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Lecture 1-Ch 2

by: Hannah Kennedy

Lecture 1-Ch 2 30156

Hannah Kennedy
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These notes cover everything discussed in lecture 1 (Meiosis, mitosis, chromosomes, cell cycle, karyotypes, etc.) as well as complementary material from the book in Chapter 2.
  Dr. Helen Piontkivska
Class Notes
Genetics, Biology, Mitosis, Meiosis





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This 7 page Class Notes was uploaded by Hannah Kennedy on Saturday July 23, 2016. The Class Notes belongs to 30156 at Kent State University taught by   Dr. Helen Piontkivska in Spring 2016. Since its upload, it has received 43 views. For similar materials see ELEMENTS OF GENETICS in Biological Sciences at Kent State University.


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Date Created: 07/23/16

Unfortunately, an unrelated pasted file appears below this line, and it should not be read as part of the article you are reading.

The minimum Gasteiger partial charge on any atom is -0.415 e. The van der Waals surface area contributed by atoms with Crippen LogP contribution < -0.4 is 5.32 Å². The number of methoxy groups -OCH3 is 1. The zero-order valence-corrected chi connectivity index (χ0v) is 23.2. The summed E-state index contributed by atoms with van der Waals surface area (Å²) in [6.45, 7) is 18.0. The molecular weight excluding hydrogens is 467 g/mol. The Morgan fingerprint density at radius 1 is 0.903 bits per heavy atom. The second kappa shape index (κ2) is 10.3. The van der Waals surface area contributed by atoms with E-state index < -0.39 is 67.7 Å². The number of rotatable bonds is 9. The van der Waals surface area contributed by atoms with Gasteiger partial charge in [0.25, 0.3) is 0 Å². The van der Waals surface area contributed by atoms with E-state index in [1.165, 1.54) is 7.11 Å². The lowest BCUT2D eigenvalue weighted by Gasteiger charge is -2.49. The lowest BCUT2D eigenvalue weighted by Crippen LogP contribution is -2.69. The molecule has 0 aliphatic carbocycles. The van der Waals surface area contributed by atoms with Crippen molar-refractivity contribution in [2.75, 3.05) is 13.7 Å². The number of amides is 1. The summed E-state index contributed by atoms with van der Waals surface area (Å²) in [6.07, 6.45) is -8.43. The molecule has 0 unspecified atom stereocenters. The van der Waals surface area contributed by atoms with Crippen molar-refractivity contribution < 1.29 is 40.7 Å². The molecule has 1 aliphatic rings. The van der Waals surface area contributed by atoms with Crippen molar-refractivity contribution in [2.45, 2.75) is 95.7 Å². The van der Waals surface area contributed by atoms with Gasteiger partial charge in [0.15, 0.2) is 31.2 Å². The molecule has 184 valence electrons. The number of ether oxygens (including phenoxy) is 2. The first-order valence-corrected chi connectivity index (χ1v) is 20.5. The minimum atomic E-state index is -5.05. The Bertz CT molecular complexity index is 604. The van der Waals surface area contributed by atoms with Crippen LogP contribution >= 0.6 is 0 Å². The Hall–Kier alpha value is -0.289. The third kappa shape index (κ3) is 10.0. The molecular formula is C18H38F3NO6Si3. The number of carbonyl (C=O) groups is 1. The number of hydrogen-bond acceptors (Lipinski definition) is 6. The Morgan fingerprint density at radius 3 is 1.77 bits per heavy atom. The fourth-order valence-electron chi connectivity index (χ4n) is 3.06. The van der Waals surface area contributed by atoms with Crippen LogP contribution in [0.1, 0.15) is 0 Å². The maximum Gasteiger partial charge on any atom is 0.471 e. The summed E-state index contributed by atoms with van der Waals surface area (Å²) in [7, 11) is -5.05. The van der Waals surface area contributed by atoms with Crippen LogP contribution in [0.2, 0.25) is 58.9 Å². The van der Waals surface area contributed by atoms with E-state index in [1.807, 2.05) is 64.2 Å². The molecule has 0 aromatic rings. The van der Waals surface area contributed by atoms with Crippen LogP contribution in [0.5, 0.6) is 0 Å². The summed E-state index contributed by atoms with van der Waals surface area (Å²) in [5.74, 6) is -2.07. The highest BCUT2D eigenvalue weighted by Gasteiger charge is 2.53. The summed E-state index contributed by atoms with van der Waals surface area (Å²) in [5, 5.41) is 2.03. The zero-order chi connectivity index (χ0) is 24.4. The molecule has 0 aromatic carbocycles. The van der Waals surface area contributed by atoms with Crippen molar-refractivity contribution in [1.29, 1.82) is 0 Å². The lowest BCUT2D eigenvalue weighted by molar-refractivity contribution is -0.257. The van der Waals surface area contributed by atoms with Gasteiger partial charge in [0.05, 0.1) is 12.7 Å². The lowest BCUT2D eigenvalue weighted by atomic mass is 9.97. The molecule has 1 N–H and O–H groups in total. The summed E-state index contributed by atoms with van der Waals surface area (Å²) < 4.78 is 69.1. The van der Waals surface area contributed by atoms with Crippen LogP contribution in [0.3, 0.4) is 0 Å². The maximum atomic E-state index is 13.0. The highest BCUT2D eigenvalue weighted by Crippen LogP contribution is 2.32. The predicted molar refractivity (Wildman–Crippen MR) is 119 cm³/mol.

© Hannah Kennedy, Kent State University th Lecture 1—July 18 : Ch. 2, Reproduction and Chromosome Transmission 1. General features of chromosomes a. Key terminology: i. Chromosomes = the structures within living cells that contain the genetic material. Genes are physically located within the structure of chromosomes.. Biochemically, chromosomes contain a very long segment of DNA, which is the genetic material, and proteins, which are bounds to the DNA and provide it with an organized structure ii. Chromatin = the association between DNA and proteins that is found within chromosomes iii. Prokaryotes = pre-nucleus = bacteria and archaea; chromosomes aren’t contained within a membrane-bound nucleus of the cells. Have a single type of circular chromosome in the nucleoid iv. Nucleoid = a darkly staining region that contains the genetic material of mitochondria, chloroplasts, or bacteria v. Eukaryotes = true nucleus = 1 of the 3 domains of life. A defining feature of these is that their cells contain nuclei bounded by cell membranes b. Eukaryotic chromosomes are inherited in sets i. Key terminology: 1. Diploid = an organism or cell that contains 2 copies of each type of chromosomes (2 sets of chromosomes); most eukaryotic species are diploid 2. Homolog = 1 of the chromosomes in a pair of homologous chromosomes; in each pair, 1 homolog is from mom and 1 is from dad 3. Allele = an alternative form of a specific gene 4. Homozygous = describes a diploid individual that has 2 identical alleles of a particular gene 5. Heterozygous = describes a diploid individual that has different copies of the same gene 6. Locus = the physical location of a gene within a chromosome 2. Mitosis and meiosis: key processes for cells to transmit their genetic material a. Mitosis = cellular reproduction, making identical copies b. Meiosis = sexual reproduction, making diff versions of the cell 3. Organisms are composed of cells: Eukaryotes vs. prokaryotes a. Key terminology: i. Organelles = a large specialized structure within a cell that is surrounded by a single or double membrane Prokaryotes Eukaryotes - Cells contain nuclei bounded by cell - Chromosomes aren’t contained within membranes a membrane-bound nucleus - No cell wall - Cell wall - Need to export their transcripts - Have transcription and translation at 1 © Hannah Kennedy, Kent State University the same time - Have membrane-bound organelles - Have some membrane-bound (some of which have their own DNA organelles (chloroplast contain own like mitochondria) DNA) b. One activity that cells do is cell division which results in population of cells i. They create clones of identical cells during division ii. Asexual reproduction = a form of reproduction that doesn’t involve the union of gametes; at the cellular level, a preexisting cell divides to produce 2 new cells iii. Mother cell = original cell iv. Daughter cells = 2 new separate cells 4. Cell cycle a. Key terminology: i. Cell cycle = in eukaryotic cells, a series of stages through which a cell progresses in order to divide ii. Interphase = the series of phases G1, S, and G2, during which a cell spends most of its life iii. G0 = a stage in which a cell will enter when it remains either permanently or for a long time iv. Restriction point = a point in the G1 phase of the cell cycle that causes a cell to progress to cell division v. Chromatid = following chromosomal replication in eukaryotes, the 2 copies that remain attached to each other in the form of sister chromatids vi. Sister chromatids = pairs of replicated chromosomes that are attached to each other at the centromere. They are genetically identical. vii. Kinetochore = a group of cellular proteins that attach to the centromere during meiosis and mitosis viii. Mitosis = a type of nuclear division into 2 nuclei, such that each daughter cell receives the same complement of chromosomes ix. Mitotic spindle apparatus = mitotic spindle = the structure that organizes and separates chromosomes during M phase of the eukaryotic cell cycle; involved in the organization and sorting of chromosomes; has 3 types of MTs: asters (position spindle apparatus), polars (separation of the 2 poles), kinetochores x. Microtubule-organizing center = a site in a cell where microtubules begin to grow; spindle apparatus is formed from this xi. Centrosome = a cellular structure from which microtubules emanate; two MTOC xii. Spindle pole = 1 of 2 sites in the cell where microtubules originate and the centrosome is located xiii. Centrioles = a pair of cylindrically shaped structures found at the centrosome xiv. Prophase = the 1 stage of M phase in which the chromosomes have already replicated and begin to condense. The mitotic spindle starts to form 2 © Hannah Kennedy, Kent State University nd xv. Prometaphase = the 2 phase of M phase. During this phase, the nuclear membrane vesiculates, and the mitotic spindle completely formed. xvi. Metaphase plate = the plane at which chromosomes align during metaphase rd xvii. Metaphase = the 3 stage of M phase in which the chromosomes align along the center of the spindle apparatus xviii. Anaphase = the 4 stage of M phase in which ½ of the chromosomes move to 1 pole, and the other ½ move to the other pole xix. Telophase = the 5 stage of M phase in which the chromosomes have reached their respective poles and decondense xx. Cytokinesis = the division of a single cell into 2 cells. The 2 nuclei produced in M phase are segregated into separate daughter cells during cytokinesis b. The number of chromosomes and discrete DNA molecules changes c. Stages i. Interphase: decondensed chromosomes 1. G1 = growth phase (5 hrs) a. Have 2 homologous chromosomes b. Cell prepares to divide c. May accumulate molecular changes like the synthesis of proteins that causes it to progress through rest of cycle 2. G0 = nondividing cells 3. S = DNA replication (7 hrs) a. Have 2 homologous chromosomes with twice as much DNA in the cell (chromosomes are replicated) b. Cell has twice as many chromatids once completed than in G1 4. G2 = checkpoint (3 hrs) a. Makes sure DNA is replicated properly b. Cell collects materials needed for nuclear and cell division ii. Mitosis—division and distribute (M phase) (1 hr) 1. Prophase a. Chromosomes shorten and thicken b. Chromosomes have replicated to produce 12 chromatids and joined as 6 pairs of sister chromatids c. Nuclear membrane starts to dissociate d. Chromatids condense e. Mitotic spindle starts to form f. Nucleolus disappears (site of ribosome assembly) 2. Prometaphase—early metaphase (transition) a. Nuclear envelope breaks down b. Mitotic spindle is completely formed 3. Metaphase a. Chromosomes align at metaphase plate b. Chromatids can now be equally distributed into 2 daughter cells 4. Anaphase 3 © Hannah Kennedy, Kent State University a. Sister chromatids separate, become daughter chromosomes, and move to opposite poles of the spindle 5. Telophase a. Chromosomes decondense b. Nuclear membranes re-form and produce 2 separate nuclei 6. Cytokinesis a. 2 nuclei are segregated into separate daughter cells b. segregates cell organelles c. cleavage furrow forms that pinches 1 cell into 2 iii. Number of chromosomes in… 1. G1 = 4 = 2n 2. S = 4 = 2n 3. G2 = 4 = 2n 4. Prophase and prometaphase = 4 = 2n 5. Metaphase = 4 = 2n 6. Anaphase = 8 = 4n 7. Telophase and cytokinesis = 4 = 2n 5. Overview of cellular DNA a. 2 sister chromatids = identical copies of the same chromosome 6. Chromosome types a. Chromosomes are distinguished based on length and centromere location (chromosome 1 is the longest and 22 is the shortest) Name Location of Centromere Metacentric Middle Submetacentric Between the middle and the end Acrocentric Close to end p arm = small arm q arm = long arm Telocentric At the end 7. Karyotyping (Giemsa staining): based on different chromosome compositions a. Key terminology: i. Cytogenetics = the field of genetics that involves the microscopic examination of chromosomes ii. Somatic cell = any cell of the body except for germ-line cells that give rise to gametes iii. Gametes = a haploid reproductive cell that can unite with another reproductive cell to create a zygote (sperm and egg cells) 4 © Hannah Kennedy, Kent State University iv. Germ cells = the gametes = egg and sperm cells v. Karyotype = a photographic representation of all the chromosomes within a cell. It reveals how many chromosomes are found within an actively dividing somatic cell b. Karyotyping basis: When a cell is preparing for division, they increase their diameter when shortening which gives them distinctive shapes and they become visible with a light microscope i. Karyotyping procedure: 1. Somatic cells are removed from the body → treated with drugs that stimulate them to begin dividing→ cell division is halted during mitosis → centrifuge to concentrate them → concentrated portion is mixed w hypotonic soln to make cells swe→l chromosomes spread out within cell to allow us to see them easier → cells treated with fixative that freezes them so they can’t move → cells are treated with dye that binds to chromosomes and stains them to give them the banding pattern a. Dark G-bands = heterochromatic regions = AT-rich regions i. Very few genes, replicate late, genes not expressed as often b. Lighter bands = euchromatic regions = GC-rich regions i. Have a lot of genes, replicate early, genes more often expressed c. Why we should know chromosome structure and identity: to differentiate between normal and abnormal karyotypes (i.e. medical genetics) i. Changes in number of chromosomes 1. Trisomy = extra chromosome 2. Monosomy = lost chromosome ii. Changes in chromosome structure such as a lost region, an extra region, or a rearrangement 1. Ex: 9:22 translocation is responsible for Chronic Myeloid Leukemia d. Homologous chromosomes have diff alleles at the same locus aka location 8. Meiosis = 2 successive nuclear divisions that results in 4 daughter cells; diploid to haploid a. Key terminology: i. Meiosis = a form of nuclear division in which the sorting process results in the production of haploid cells from a diploid cell ii. Haploid = phenomenon in which the gametes contain half the genetic material found in somatic cells. For a species that is diploid, a haploid gamete contains a single set of chromosomes b. Prophase 1 (3 stages): homologous chromosomes form pairs which leads to crossing over and recombination i. Leptotene stage: homology search: pairing of homologs begins; replicated chromosomes begin to condense ii. Sygonema (Zygotene): homologous chromosomes recognize each other and begin to align themselves; synaptonemal complex forms between the homologs. 1. Bivalents = a structure in which 2 pairs of homologous sister chromatids have synapsed aka aligned with each other a. the # of bivalents is equal to the number of haploid chromosomes 2. synapsis = the event in which homologous chromosomes recognize each other and then align themselves along their entire lengths 5 © Hannah Kennedy, Kent State University 3. synaptonemal complex = a complex of proteins that promote the interconnection between homologous chromosomes during meiosis iii. Pachynema: 2 pairs of sister chromatids close to each other, getting ready for genetic exchange 1. Tetrad = the association among 4 sister chromatids during meiosis 2. genetic exchange = crossing over = leads to an exchange of genetic material due to non-sister chromatids swapping it; if something goes wrong we will get a defect 3. chiasmata = the site where crossing over occurs between 2 chromosomes c. Meiosis I: continues as mitosis i. Prometaphase I ii. Metaphase I 1. Bivalents are organized along the metaphase plat; pairs of sister chromatids are aligned in a double row iii. Anaphase I 1. 2 pairs of sister chromatids within a bivalent separate from each other 2. homologous pair of chromatids moves to opposite pole iv. Telophase I and cytokinesis—reduction division 1. Sister chromatids have reached their respective poles 2. Decondensation 3. Nuclear membrane may re-form to produce 2 separate nuclei 4. Results in 2 cells d. Meiosis II: results in 4 haploid gametes—sorting events i. Metaphase II ii. Anaphase II iii. Telophase II iv. Haploid gametes e. Relevance: mistakes in meiosis lead to chromosomal abnormalities (i.e. medical genetics) i. Down syndrome (trisomy 21), turner syndrome (monosomy of X chromosome), klinefelter (XXY) ii. Cri du chat (deletion of 5p), Wilms tumor (interstitial deletion of 11p), normal phenotype (pericentric inversion 9) 9. Gamete formation: differences in division driven by the needs of the sexes for genetic material and energy source a. Key terminology: i. sexual reproduction = process whereby parents make gametes (sperm and egg) that fuse with each other in the process of fertilization to begin the life of a new organism ii. gametogenesis = the process by which haploid gametes are made 1. haploid = n (i.e. single set of chromosomes) 2. diploid = 2n (i.e. 2 pairs of chromosomes) 3. n = number of chromosomes (i.e. 2 sister chromatids) iii. isogamous = describes a species that makes morphologically similar gametes (e.g. fungi and algae) 6 © Hannah Kennedy, Kent State University iv. heterogamous = describes a species that produce 2 morphologically diff types of gametes (i.e. most eukaryotic species) b. Oogenesis = the production of egg cells that occurs within the oogonia i. Oogonia = specialized diploid cells of the ovary that initiate meiosis to produce primary oocytes 1. Primary oocytes are arrested at prophase I until the female becomes sexually mature at which point they’re periodically activated to progress through remaining stage of oocyte development ii. Meiosis makes only 1 cell that will become the egg (instead of 4 gametes produced from each primary spermatocyte during spermatogenesis) 1. First meiotic division is asymmetrical to make a secondary oocyte and a polar body. Cytoplasm is retained by secondary oocyte and not a lot by the polar body so that the oocyte can become a larger cell w more nutrients a. Secondary oocyte is released from ovary in ovulated and travels down oviduct to the uterus i. If sperm penetrates, secondary oocyte completes meiosis II and produces haploid egg and second polar body ii. Haploid egg and sperm nuclei unit to make diploid nucleus of individual iii. in rounds of division in which one chromatid hogs the cytoplasm and the rest are dumped out as a polar body to enable the oocyte to take the cytoplasm with itself (unequal division: out of 4 possible chromatids, only 1 gets to be the egg) iv. Process: Oogonium → (growth/maturation) → primary oocyte → (Meiosis I)→ secondary oocyte and 1 polar body → (meiosis II)→ ootid and 2dpolar body → (differentiation) ovum → c. Spermatogenesis = the production of sperm that occurs within the testes glands i. Spermatogonial cells divide by mitosis to produce 2 cells: 1 of which remains a spermatogonial cell and the other of which becomes a primary spermatocyte ii. Every chromatid has an equal chance of becoming a sperm early on (equal division) 1. Process: Spermatogonium → (growth/maturation) → primary spermatocyte → (meiosis I)→ secondary spermatocytes → (Meiosis II→ spermatids → (differentiation→ spermatozoa 7